The Palmach, an acronym for plugot machatz (which somewhat awkwardly translates to "crack companies," perhaps better rendered as "strike forces"), was the semi-underground main fighting force of the Hagana in the pre-state era, forming the backbone of what would become the IDF in 1948. More than a merely a paramilitary group, the widely-idolized Palmach was the incubator for a generation of Israeli military and political leaders, the darling of Israel's Ashkenazi Labor Zionist elite.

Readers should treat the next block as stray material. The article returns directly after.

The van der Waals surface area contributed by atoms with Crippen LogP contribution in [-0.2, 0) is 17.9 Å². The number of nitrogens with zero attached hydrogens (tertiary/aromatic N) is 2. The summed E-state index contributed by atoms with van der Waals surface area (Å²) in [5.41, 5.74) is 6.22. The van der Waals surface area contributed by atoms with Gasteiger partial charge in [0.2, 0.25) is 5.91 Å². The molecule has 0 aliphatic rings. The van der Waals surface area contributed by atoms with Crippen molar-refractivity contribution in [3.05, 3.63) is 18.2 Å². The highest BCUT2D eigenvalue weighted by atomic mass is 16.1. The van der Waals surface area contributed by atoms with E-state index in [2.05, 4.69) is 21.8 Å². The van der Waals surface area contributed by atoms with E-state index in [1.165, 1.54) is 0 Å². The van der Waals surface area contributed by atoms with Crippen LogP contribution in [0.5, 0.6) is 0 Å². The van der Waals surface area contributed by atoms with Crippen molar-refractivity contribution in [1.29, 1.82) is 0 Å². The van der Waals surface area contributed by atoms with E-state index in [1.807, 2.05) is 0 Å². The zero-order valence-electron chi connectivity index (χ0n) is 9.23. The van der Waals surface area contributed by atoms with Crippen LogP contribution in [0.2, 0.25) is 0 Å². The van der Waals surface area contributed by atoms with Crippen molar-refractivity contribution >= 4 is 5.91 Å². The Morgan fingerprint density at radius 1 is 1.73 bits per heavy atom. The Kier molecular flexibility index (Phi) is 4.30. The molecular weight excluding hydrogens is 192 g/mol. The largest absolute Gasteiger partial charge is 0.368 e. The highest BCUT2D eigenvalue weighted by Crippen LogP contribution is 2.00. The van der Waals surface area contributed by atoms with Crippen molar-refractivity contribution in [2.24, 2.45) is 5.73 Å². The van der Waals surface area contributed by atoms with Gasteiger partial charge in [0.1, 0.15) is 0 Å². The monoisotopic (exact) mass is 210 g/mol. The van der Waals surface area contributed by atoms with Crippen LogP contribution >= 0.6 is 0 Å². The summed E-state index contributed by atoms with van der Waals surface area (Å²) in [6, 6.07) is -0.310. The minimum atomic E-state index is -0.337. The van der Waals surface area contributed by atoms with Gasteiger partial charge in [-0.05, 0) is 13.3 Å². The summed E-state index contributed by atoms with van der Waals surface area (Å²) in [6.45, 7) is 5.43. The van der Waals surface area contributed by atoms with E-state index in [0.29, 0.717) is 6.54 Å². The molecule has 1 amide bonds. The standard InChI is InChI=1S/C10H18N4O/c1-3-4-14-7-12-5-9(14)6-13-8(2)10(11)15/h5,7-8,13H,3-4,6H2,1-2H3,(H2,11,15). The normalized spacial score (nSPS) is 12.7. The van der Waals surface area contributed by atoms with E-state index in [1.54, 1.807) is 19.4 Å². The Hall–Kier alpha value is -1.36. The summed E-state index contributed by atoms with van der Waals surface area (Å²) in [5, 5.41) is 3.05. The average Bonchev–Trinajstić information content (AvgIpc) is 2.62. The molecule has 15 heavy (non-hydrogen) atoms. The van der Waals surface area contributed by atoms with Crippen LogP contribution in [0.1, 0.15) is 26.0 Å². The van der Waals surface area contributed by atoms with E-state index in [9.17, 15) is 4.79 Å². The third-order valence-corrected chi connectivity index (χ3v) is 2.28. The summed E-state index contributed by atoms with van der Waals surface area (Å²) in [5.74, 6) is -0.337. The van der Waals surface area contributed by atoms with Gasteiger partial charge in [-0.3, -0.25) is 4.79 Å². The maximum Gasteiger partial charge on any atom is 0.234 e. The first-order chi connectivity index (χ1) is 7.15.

So naturally, the street in Jerusalem named after the Palmach has historically attracted an Israeli old guard sort of crowd, and their home cafe is Duvshanit. Duvshanit is unapologetically old-fashioned, from its regular white-hair crowd discussing how everything used to be better to its walls coated with old black and white pictures and memorabilia from famous visitors to its no-frills décor. In addition to coffee and tea, Duvshanit houses an on-site bakery, and offers a light kosher dairy menu.
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